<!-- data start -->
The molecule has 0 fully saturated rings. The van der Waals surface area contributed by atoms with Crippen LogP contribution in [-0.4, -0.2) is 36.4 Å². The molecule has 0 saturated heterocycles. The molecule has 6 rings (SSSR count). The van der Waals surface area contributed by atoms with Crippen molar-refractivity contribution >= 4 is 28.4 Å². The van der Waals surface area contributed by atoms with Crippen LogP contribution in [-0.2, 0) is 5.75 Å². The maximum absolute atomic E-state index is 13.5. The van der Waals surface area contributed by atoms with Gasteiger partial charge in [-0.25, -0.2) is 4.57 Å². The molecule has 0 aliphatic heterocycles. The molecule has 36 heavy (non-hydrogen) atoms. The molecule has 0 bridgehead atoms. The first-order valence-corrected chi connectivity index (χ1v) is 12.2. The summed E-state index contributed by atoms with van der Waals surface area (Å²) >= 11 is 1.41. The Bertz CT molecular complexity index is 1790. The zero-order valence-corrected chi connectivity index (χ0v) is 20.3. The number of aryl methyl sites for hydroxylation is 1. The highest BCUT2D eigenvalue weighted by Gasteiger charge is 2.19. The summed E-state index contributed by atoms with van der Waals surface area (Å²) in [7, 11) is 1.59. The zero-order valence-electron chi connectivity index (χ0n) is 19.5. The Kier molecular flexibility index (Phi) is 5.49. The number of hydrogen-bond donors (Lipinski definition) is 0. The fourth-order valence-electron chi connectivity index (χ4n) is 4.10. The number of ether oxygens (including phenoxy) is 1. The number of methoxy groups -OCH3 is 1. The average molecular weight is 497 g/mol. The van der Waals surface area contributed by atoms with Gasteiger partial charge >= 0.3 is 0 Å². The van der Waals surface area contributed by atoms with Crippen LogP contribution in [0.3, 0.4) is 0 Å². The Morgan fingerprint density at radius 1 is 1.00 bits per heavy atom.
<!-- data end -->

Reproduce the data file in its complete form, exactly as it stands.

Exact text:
The molecule has 0 fully saturated rings. The van der Waals surface area contributed by atoms with Crippen LogP contribution in [-0.4, -0.2) is 36.4 Å². The molecule has 0 saturated heterocycles. The molecule has 6 rings (SSSR count). The van der Waals surface area contributed by atoms with Crippen molar-refractivity contribution >= 4 is 28.4 Å². The van der Waals surface area contributed by atoms with Crippen LogP contribution in [-0.2, 0) is 5.75 Å². The maximum absolute atomic E-state index is 13.5. The van der Waals surface area contributed by atoms with Gasteiger partial charge in [-0.25, -0.2) is 4.57 Å². The molecule has 0 aliphatic heterocycles. The molecule has 36 heavy (non-hydrogen) atoms. The molecule has 0 bridgehead atoms. The first-order valence-corrected chi connectivity index (χ1v) is 12.2. The summed E-state index contributed by atoms with van der Waals surface area (Å²) >= 11 is 1.41. The Bertz CT molecular complexity index is 1790. The zero-order valence-corrected chi connectivity index (χ0v) is 20.3. The number of aryl methyl sites for hydroxylation is 1. The highest BCUT2D eigenvalue weighted by Gasteiger charge is 2.19. The summed E-state index contributed by atoms with van der Waals surface area (Å²) in [7, 11) is 1.59. The zero-order valence-electron chi connectivity index (χ0n) is 19.5. The Kier molecular flexibility index (Phi) is 5.49. The number of hydrogen-bond donors (Lipinski definition) is 0. The fourth-order valence-electron chi connectivity index (χ4n) is 4.10. The number of ether oxygens (including phenoxy) is 1. The number of methoxy groups -OCH3 is 1. The average molecular weight is 497 g/mol. The van der Waals surface area contributed by atoms with Gasteiger partial charge >= 0.3 is 0 Å². The van der Waals surface area contributed by atoms with Crippen LogP contribution in [0.3, 0.4) is 0 Å². The Morgan fingerprint density at radius 1 is 1.00 bits per heavy atom.